Why would you prefer the low-powered .300 Blackout to a .308 for wild pigs? They can be pretty tough, and I have seen some of them soak up a lot of lead. A guide at the Tejon Ranch, where they kill a great many hogs, once told me he thought the .308 was the ideal cartridge for wild hogs. I realize that a very large percentage of the hogs harvested are 100 to 140-pound sows for which the .300 would probably suffice nicely, but if I wanted to shoot a big old 250- or 300-pound trophy tusker, I'd sure prefer the .308. I assume that dogs are pretty much a necessity for killing a hog with a spear or knife. Is this correct?
post #3506 of 3771
Quote:
Originally Posted by JLibourel View Post

Why would you prefer the low-powered .300 Blackout to a .308 for wild pigs? They can be pretty tough, and I have seen some of them soak up a lot of lead. A guide at the Tejon Ranch, where they kill a great many hogs, once told me he thought the .308 was the ideal cartridge for wild hogs. I realize that a very large percentage of the hogs harvested are 100 to 140-pound sows for which the .300 would probably suffice nicely, but if I wanted to shoot a big old 250- or 300-pound trophy tusker, I'd sure prefer the .308. I assume that dogs are pretty much a necessity for killing a hog with a spear or knife. Is this correct?

I don't use dogs when using a spear. Using the right spear is a must. A knife ( which I haven't done, yet) might need a few dogs in the beginning. Using primitive weapons is a different skill set and strategy. If your plan and back up plan is good, you won't need dogs. You just can't fall down. The pigs will gore you. They are mean and dangerous.

I love hunting, but I am not a master hunter, nor am I an ammunition expert, but this my 2 cents. The .308 cartridge is great. I use it for just about everything I hunt when using a rifle.

In Texas, where I hunt, the area is full of brush and woods. I thought it would be better to use the 300blk because the round is more of a CQB cartridge. I was told it punches through the brush better.
I think the major focal point that your ranch might be concerned with is the bullet weight. If you are hunting short range using a 220 grain bullet with "can" it's going to be completely different than using a 165 grain bullet with a totally different velocity.
I haven't used the 300BLK. I just like the caliber options the AR offers. I also think it's cool to hunt suppressed if it's legal.

That being said I don't think the animal should suffer and if hunting suppressed or using a particular bullet would cause unwarranted suffering, I wouldn't use it.

I would also like to think I am a good enough shot that might bullet placement wouldn't be that far off target.
post #3507 of 3771
Quote:
Originally Posted by Mauro View Post

I don't use dogs when using a spear. Using the right spear is a must. A knife ( which I haven't done, yet) might need a few dogs in the beginning. Using primitive weapons is a different skill set and strategy. If your plan and back up plan is good, you won't need dogs. You just can't fall down. The pigs will gore you. They are mean and dangerous.

I hear to hear more about this hunt and tactics! Jesus man, sounds intense.
post #3508 of 3771
Quote:
Originally Posted by Mauro View Post

I don't use dogs when using a spear. Using the right spear is a must. A knife ( which I haven't done, yet) might need a few dogs in the beginning. Using primitive weapons is a different skill set and strategy. If your plan and back up plan is good, you won't need dogs. You just can't fall down. The pigs will gore you. They are mean and dangerous.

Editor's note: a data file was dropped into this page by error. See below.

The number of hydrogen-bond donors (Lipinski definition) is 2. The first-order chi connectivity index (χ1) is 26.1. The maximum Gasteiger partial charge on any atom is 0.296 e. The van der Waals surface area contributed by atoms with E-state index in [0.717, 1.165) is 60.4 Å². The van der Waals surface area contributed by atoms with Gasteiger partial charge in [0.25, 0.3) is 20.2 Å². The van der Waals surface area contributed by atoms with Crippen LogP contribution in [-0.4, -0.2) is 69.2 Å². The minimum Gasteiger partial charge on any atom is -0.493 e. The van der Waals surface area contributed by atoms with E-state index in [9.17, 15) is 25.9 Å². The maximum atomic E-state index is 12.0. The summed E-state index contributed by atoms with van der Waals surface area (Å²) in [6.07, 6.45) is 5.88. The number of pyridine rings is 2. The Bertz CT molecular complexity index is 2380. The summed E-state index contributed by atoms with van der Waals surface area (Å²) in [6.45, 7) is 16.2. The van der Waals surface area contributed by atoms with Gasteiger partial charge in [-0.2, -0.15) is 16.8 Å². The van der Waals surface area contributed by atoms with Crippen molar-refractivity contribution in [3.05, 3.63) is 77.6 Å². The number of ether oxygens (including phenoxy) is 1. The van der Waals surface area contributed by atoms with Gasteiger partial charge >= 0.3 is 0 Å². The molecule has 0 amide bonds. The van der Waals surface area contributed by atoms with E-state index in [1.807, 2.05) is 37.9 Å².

I love hunting, but I am not a master hunter, nor am I an ammunition expert, but this my 2 cents. The .308 cartridge is great. I use it for just about everything I hunt when using a rifle.

In Texas, where I hunt, the area is full of brush and woods. I thought it would be better to use the 300blk because the round is more of a CQB cartridge. I was told it punches through the brush better.
I think the major focal point that your ranch might be concerned with is the bullet weight. If you are hunting short range using a 220 grain bullet with "can" it's going to be completely different than using a 165 grain bullet with a totally different velocity.
I haven't used the 300BLK. I just like the caliber options the AR offers. I also think it's cool to hunt suppressed if it's legal.

That being said I don't think the animal should suffer and if hunting suppressed or using a particular bullet would cause unwarranted suffering, I wouldn't use it.

I would also like to think I am a good enough shot that might bullet placement wouldn't be that far off target.

Well, if you dig the AR platform, why not just go with an AR-10 in .308--plenty of makers offering those, and you would have a cartridge with a lot more slap-'em-down power. Any guy tough enough to contemplate hunting hogs with a spear is not likely to be concerned out the difference in recoil between the .308 and the .300 Blackout. I am not sure how or why the latter cartridge would "punch through brush better." In any event, I rather thought the whole doctrine of "brush bucking," so dear to older generations of gun writers, had pretty well been debunked. The old doctrine that big, heavy, slow-moving bullets would plow through brush that would deflect or blow up a lighter, faster bullet has been discredited in controlled testing. There is a difference between projectiles in their ability to penetrate brush, but it is more a function of sectional density and gyroscopic stability than weight or diameter. The bottom line is that nothing "bucks brush" very well.

A good friend of mine who has done a lot of hunting in the river bottoms of East Texas tells me that his favorite rifle for deer and hogs is an iron-sighted Winchester or Marlin .30-30 lever-action carbine, which strikes me as decidedly "retro," but he says at the close ranges and in the thick cover there nothing suits him better (and he has plenty of other firearms).